What. A. Bitch. Fondant was by far the hardest thing to deal with while making the cake, but to be fair I’ve never worked with fondant prior to making this wedding cake. As for the recipe, I wasn’t choosy so I just went over to and found a fondant recipe. Translated into weights, that recipe means 60g water, 1 packet of gelatine (~8g), 170g light corn syrup or glucose, 28g glycerine, and ~2lbs sugar, depending on how much I work in. I think the trick to working with fondant is to try to not work too much sugar in initially, and then use tons of sugar while you are rolling it out to prevent it from sticking to the table/itself. If you add too much sugar into the fondant (rolling it out too many times due to rips, or working too much sugar into the fondant to begin with), the surface of the fondant won’t be smooth and end up looking like elephant skin.


Finally, the most fun part of a wedding cake: design! I chose to go with a simple quilted pattern (like a Channel bag), and used buttercream to glue on pale yellow beads. I cut a cardboard into a triangle, and traced the edge into the fondant using the rounded tip of a butter knife. I used 2.5 cm intervals between each line. The yellow beads the bride got for me from Michael’s. Near the big (baking) day, I was told a two-tiered cake would look tiny on the table, so the bride got me a 10x3inch and 12x3inch Styrofoam fake cakes to cover with fondant. In the end it required 1 1/2 buttercream recipes, 2 1/2 fondant recipes to cover everything properly, since the fake cake portion needed buttercream as well (as glue). The bride also asked her florist to put some flowers on top as decoration.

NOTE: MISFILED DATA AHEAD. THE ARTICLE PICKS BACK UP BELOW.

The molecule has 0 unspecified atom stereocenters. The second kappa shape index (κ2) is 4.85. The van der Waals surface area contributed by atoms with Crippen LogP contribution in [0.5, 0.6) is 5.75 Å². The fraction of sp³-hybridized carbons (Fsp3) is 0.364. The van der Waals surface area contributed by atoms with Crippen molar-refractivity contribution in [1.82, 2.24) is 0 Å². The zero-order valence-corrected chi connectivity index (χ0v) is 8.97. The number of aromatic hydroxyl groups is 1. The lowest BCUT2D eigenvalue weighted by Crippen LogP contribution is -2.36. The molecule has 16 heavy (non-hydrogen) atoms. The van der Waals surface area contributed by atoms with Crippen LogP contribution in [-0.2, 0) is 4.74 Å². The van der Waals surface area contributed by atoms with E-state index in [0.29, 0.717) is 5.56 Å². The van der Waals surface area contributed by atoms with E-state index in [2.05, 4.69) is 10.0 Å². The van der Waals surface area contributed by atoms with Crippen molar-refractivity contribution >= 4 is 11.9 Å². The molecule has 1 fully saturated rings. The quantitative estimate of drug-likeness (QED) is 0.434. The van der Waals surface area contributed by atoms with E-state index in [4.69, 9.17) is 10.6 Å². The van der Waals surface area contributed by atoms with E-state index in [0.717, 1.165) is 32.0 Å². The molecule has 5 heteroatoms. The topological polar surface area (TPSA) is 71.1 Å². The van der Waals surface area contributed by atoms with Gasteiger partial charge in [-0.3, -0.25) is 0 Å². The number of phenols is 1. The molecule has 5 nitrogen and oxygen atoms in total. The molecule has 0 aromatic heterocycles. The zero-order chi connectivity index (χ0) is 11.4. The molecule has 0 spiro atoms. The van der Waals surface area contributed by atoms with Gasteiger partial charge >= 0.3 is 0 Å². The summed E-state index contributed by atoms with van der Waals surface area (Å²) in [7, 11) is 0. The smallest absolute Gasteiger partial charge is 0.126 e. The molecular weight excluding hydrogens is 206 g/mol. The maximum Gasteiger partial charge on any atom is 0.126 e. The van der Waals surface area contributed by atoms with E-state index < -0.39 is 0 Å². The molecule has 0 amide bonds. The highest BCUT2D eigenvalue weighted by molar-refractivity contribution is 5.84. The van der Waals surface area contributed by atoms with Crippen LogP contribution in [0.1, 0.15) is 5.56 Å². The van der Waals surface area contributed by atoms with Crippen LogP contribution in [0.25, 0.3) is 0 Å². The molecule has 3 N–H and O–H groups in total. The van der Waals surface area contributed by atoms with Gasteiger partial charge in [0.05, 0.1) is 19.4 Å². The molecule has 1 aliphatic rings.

Tons of thanks to my wonderful helper, Demi Wang

Tons of thanks to my wonderful helper, Demi Wang

And finally, I would like to thank everyone who was encouraged me through this long process of learning how to make a wedding cake, and all of those that I have stuffed the cake down the throats of. 7 cake trials, 6.5 hours on the big (baking) day, and the magic of one florist later, the cake was baked.

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Korea Garden

The Korean food scene in Pittsburgh tends to be very pricey, and I believe Korea Garden is one of the cheaper places. However, they recently remodeled (sometime during March?) and they’ve raised the prices since then. It doesn’t deter me from coming back because I think they have the best soon dubu I’ve ever had.

Soon dubu

Soon dubu

I really like this dish because of the depth of flavor they put into the broth. Its just incredibly… brothy. It tastes like lots of different seafood has been cooked with the broth, which makes the flavor very complex. The egg comes precooked inside the soup, which is not typical, but I don’t mind. The rice they serve is also very delicious, and a little soup with some rice is amazing.

Spicy cold soba noodles

Spicy cold soba noodles

Non-spicy cold soba noodles

Non-spicy cold soba noodles


My roommates ordered a cold stringy soba noodle dish, one with the spicy Korean pepper sauce and one without. The dish comes with Asian pear, an egg, and various vegetables. Supposedly the cold broth is supposed to be a beef based broth, but it tasted more like a seafood based broth (perhaps seaweed?). My Korean roommate commented that the flavors of the dish were not typical. I thought it was pretty good, but I was completely weirded out by a cold broth soup. I guess, its an interesting dish.